While <a href="http://www.imore.com/2009/12/04/chinese-online-retailer-sells-iphone-weeks/>sales of the iPhone in China have been less than stellar since launch, things are seemingly getting a little better as China Unicom has announced 100,000 iPhones have been sold since it's launch back on October 30th.
If you stop and think about it, China Unicom has about 144 million customers so that 100,000 mark really does not seem like much. Again, we are blaming slow sales on the abundance of unlocked iPhones that actually have WiFi and can be used with Pre-Paid SIM cards.
Hootsuite [$1.99 on sale until Dec. 17 - iTunes link] is a hybrid client that not only provides basic Twitter functionality but also hooks into Hootsuite's own services to provide statistics (on things like ow.ly click-throughs) and scheduled tweets (so you can set it to tweet "Happy New Year!" while you're busy getting your champagne on).
In our brief tests, it offered good functionality especially for a first release, with an interesting take on many of the standards, and if you have (or are willing to create) a Hootsuite account as well, it brings a host of new features to the table.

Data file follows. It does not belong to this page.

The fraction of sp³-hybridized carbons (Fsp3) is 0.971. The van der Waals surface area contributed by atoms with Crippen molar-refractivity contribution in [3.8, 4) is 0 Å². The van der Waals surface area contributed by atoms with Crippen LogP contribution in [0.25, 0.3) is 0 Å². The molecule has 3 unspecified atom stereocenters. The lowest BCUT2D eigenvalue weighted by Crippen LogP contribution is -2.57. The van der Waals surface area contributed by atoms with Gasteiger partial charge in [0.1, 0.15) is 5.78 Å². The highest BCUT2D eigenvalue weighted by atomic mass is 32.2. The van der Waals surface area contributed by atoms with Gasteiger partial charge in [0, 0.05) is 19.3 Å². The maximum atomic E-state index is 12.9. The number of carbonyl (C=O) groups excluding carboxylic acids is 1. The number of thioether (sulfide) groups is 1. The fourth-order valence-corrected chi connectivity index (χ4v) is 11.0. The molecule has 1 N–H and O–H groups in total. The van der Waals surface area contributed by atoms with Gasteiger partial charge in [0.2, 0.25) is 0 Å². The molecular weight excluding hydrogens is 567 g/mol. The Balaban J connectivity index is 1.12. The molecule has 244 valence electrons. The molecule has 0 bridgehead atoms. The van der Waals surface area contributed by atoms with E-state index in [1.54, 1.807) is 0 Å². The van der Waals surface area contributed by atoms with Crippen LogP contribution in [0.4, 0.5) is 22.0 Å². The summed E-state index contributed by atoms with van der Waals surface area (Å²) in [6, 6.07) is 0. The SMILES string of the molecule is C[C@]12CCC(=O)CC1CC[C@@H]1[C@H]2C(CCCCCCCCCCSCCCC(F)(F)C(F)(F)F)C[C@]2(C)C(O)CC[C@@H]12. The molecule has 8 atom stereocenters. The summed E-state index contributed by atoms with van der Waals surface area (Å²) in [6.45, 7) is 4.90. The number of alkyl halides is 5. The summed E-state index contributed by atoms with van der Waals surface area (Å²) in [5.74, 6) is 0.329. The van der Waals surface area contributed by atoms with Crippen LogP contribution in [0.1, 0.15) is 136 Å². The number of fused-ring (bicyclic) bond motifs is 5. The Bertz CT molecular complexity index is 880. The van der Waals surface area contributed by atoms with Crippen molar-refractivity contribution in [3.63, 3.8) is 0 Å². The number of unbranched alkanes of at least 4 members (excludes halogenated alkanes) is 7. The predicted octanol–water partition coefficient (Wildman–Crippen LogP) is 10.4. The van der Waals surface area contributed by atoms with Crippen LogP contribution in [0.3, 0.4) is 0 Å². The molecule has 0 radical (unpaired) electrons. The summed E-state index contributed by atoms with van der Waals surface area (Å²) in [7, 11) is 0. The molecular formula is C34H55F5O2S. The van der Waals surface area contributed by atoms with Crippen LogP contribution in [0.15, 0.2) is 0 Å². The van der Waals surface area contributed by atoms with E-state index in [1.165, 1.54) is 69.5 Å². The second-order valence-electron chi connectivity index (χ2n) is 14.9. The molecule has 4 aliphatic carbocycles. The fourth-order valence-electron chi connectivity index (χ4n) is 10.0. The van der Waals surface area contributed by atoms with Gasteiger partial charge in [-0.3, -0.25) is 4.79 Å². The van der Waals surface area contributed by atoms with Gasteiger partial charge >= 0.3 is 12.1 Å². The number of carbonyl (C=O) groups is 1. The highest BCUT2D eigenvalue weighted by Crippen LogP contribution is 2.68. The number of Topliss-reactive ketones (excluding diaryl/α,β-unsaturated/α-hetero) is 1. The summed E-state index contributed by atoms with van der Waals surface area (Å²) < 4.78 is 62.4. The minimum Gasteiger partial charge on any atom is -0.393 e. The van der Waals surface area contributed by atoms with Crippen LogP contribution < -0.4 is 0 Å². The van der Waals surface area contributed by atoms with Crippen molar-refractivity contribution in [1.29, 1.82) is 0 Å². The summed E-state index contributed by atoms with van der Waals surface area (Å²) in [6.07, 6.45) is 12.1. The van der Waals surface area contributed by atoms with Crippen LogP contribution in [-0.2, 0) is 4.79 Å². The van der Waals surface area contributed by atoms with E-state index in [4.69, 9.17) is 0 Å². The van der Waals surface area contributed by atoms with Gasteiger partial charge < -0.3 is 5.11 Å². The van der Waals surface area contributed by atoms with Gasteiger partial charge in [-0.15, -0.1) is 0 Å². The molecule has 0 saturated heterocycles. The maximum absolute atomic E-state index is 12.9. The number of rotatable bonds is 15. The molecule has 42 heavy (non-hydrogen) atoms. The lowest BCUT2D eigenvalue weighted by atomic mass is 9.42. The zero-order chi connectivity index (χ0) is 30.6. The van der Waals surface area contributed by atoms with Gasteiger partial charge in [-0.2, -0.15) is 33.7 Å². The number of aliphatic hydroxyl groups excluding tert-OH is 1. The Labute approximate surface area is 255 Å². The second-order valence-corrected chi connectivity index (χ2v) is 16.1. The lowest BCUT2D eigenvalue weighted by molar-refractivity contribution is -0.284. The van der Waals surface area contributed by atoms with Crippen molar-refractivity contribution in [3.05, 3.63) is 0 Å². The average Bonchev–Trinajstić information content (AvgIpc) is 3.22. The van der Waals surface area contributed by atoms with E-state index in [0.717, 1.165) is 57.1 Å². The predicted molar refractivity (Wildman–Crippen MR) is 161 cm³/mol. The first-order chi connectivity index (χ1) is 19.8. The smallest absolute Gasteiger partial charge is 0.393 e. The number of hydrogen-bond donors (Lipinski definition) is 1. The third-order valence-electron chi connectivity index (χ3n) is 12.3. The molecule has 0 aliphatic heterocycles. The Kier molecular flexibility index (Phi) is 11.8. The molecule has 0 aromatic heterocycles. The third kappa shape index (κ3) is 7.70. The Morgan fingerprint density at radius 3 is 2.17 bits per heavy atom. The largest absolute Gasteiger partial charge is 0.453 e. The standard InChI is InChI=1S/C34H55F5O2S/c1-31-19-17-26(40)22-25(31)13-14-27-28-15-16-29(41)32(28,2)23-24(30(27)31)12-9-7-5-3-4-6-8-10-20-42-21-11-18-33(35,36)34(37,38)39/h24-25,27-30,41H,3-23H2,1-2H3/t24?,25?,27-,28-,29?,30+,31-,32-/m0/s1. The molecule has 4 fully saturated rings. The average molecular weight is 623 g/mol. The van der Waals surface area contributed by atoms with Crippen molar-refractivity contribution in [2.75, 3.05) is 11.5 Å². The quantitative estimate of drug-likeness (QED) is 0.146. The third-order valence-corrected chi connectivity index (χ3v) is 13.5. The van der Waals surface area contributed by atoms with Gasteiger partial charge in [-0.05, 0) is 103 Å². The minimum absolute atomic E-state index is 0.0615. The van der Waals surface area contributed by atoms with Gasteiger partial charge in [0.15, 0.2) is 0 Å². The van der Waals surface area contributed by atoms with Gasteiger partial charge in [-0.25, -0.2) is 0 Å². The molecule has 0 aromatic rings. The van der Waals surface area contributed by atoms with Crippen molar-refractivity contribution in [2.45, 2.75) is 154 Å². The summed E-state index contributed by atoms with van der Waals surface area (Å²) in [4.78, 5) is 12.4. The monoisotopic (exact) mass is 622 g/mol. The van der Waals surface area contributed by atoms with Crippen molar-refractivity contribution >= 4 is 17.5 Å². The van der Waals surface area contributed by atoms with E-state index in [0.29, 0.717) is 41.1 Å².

(Though no, push notifications isn't one of them yet).
If you give it a try, let us know what you think (especially you, Bla1ze!). More screens after the break!
Draw [$2.99 - iTunes link] lets you doodle on your iPhone or iPod touch to pass the time or whip up whiteboard-style diagrams to illustrate your point, share via Twitter or email, and even challenge friend's to tic-tac-toe or homespun games via P2P.
Draw comes by way of Erica Sadun of Jailbreak, iPhone dev, and TUAW fame, and she not only knows how to make great apps, but beautifully stylized ones as well. If you want a good mix of casual productivity and just plain old-world fun on a decidedly new-world device, give Draw a go and let us know what you think.
Lala.com lets users buy and listen to music through a Web browser, meaning its customers can access purchases from anywhere, as long as they are connected to the Internet. Apple is considering adopting that same model for songs sold on iTunes, a change that would give consumers more ways to access and manage their iTunes purchases—and wouldn't require them to download Apple's software or their purchases.
Time magazine has made the Motorola Droid its number 1 gadget of the year while our beloved iPhone ranked in at number 4 behind the Barnes & Noble Nook e-reader, and the Dyson Air Multiplier. What pushed the Droid to the top of the heap of these gadgets was the combination of its Motorola hardware and Android 2.0 software.